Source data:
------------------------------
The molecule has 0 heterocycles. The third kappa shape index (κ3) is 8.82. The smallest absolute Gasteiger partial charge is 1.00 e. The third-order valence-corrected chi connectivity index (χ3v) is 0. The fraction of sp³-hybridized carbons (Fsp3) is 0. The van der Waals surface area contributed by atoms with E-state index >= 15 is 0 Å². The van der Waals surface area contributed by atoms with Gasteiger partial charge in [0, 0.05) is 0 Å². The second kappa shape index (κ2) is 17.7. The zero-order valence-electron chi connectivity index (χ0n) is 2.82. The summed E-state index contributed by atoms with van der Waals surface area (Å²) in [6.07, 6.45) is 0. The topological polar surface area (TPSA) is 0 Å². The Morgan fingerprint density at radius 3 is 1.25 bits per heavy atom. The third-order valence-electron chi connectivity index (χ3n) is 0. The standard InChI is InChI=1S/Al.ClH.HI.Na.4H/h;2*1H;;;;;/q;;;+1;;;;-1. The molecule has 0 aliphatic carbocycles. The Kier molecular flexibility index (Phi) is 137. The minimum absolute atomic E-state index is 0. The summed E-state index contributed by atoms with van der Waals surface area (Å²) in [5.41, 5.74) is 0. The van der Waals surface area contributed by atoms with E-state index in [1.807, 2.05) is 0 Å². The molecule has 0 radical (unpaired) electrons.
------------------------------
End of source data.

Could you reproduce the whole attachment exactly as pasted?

The molecule has 0 heterocycles. The third kappa shape index (κ3) is 8.82. The smallest absolute Gasteiger partial charge is 1.00 e. The third-order valence-corrected chi connectivity index (χ3v) is 0. The fraction of sp³-hybridized carbons (Fsp3) is 0. The van der Waals surface area contributed by atoms with E-state index >= 15 is 0 Å². The van der Waals surface area contributed by atoms with Gasteiger partial charge in [0, 0.05) is 0 Å². The second kappa shape index (κ2) is 17.7. The zero-order valence-electron chi connectivity index (χ0n) is 2.82. The summed E-state index contributed by atoms with van der Waals surface area (Å²) in [6.07, 6.45) is 0. The topological polar surface area (TPSA) is 0 Å². The Morgan fingerprint density at radius 3 is 1.25 bits per heavy atom. The third-order valence-electron chi connectivity index (χ3n) is 0. The standard InChI is InChI=1S/Al.ClH.HI.Na.4H/h;2*1H;;;;;/q;;;+1;;;;-1. The molecule has 0 aliphatic carbocycles. The Kier molecular flexibility index (Phi) is 137. The minimum absolute atomic E-state index is 0. The summed E-state index contributed by atoms with van der Waals surface area (Å²) in [5.41, 5.74) is 0. The van der Waals surface area contributed by atoms with E-state index in [1.807, 2.05) is 0 Å². The molecule has 0 radical (unpaired) electrons.